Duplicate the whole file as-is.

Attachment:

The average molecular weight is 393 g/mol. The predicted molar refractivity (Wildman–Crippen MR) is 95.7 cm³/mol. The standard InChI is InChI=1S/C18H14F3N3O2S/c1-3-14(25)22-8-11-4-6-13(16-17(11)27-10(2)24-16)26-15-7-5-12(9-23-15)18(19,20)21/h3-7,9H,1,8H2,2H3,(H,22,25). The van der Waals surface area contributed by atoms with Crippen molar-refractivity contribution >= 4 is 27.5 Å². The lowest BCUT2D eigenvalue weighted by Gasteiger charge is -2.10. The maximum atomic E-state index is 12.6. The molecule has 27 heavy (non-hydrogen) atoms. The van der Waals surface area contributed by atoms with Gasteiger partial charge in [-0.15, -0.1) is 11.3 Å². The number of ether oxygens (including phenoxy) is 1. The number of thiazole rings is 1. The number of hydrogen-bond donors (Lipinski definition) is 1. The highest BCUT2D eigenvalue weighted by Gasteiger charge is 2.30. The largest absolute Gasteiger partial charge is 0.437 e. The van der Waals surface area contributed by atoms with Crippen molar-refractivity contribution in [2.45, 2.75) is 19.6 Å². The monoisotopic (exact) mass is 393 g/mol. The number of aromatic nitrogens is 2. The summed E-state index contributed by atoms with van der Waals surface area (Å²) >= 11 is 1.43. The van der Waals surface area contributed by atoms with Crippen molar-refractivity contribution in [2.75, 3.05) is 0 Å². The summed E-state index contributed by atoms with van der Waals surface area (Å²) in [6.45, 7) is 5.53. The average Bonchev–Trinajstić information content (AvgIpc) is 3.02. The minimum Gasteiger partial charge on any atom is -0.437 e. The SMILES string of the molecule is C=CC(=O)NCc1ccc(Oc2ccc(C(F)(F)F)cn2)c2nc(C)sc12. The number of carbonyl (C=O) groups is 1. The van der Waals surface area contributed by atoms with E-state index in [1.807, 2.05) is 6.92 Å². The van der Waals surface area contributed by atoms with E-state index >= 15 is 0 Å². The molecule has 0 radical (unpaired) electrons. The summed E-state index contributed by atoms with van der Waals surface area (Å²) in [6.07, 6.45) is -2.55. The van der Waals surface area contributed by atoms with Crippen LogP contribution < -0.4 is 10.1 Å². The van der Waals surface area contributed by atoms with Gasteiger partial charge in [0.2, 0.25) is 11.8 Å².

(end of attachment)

The average molecular weight is 393 g/mol. The predicted molar refractivity (Wildman–Crippen MR) is 95.7 cm³/mol. The standard InChI is InChI=1S/C18H14F3N3O2S/c1-3-14(25)22-8-11-4-6-13(16-17(11)27-10(2)24-16)26-15-7-5-12(9-23-15)18(19,20)21/h3-7,9H,1,8H2,2H3,(H,22,25). The van der Waals surface area contributed by atoms with Crippen molar-refractivity contribution >= 4 is 27.5 Å². The lowest BCUT2D eigenvalue weighted by Gasteiger charge is -2.10. The maximum atomic E-state index is 12.6. The molecule has 27 heavy (non-hydrogen) atoms. The van der Waals surface area contributed by atoms with Gasteiger partial charge in [-0.15, -0.1) is 11.3 Å². The number of ether oxygens (including phenoxy) is 1. The number of thiazole rings is 1. The number of hydrogen-bond donors (Lipinski definition) is 1. The highest BCUT2D eigenvalue weighted by Gasteiger charge is 2.30. The largest absolute Gasteiger partial charge is 0.437 e. The van der Waals surface area contributed by atoms with Crippen molar-refractivity contribution in [2.45, 2.75) is 19.6 Å². The monoisotopic (exact) mass is 393 g/mol. The number of aromatic nitrogens is 2. The summed E-state index contributed by atoms with van der Waals surface area (Å²) >= 11 is 1.43. The van der Waals surface area contributed by atoms with Crippen molar-refractivity contribution in [2.75, 3.05) is 0 Å². The summed E-state index contributed by atoms with van der Waals surface area (Å²) in [6.45, 7) is 5.53. The average Bonchev–Trinajstić information content (AvgIpc) is 3.02. The minimum Gasteiger partial charge on any atom is -0.437 e. The SMILES string of the molecule is C=CC(=O)NCc1ccc(Oc2ccc(C(F)(F)F)cn2)c2nc(C)sc12. The number of carbonyl (C=O) groups is 1. The van der Waals surface area contributed by atoms with E-state index in [1.807, 2.05) is 6.92 Å². The van der Waals surface area contributed by atoms with E-state index >= 15 is 0 Å². The molecule has 0 radical (unpaired) electrons. The summed E-state index contributed by atoms with van der Waals surface area (Å²) in [6.07, 6.45) is -2.55. The van der Waals surface area contributed by atoms with Crippen LogP contribution < -0.4 is 10.1 Å². The van der Waals surface area contributed by atoms with Gasteiger partial charge in [0.2, 0.25) is 11.8 Å².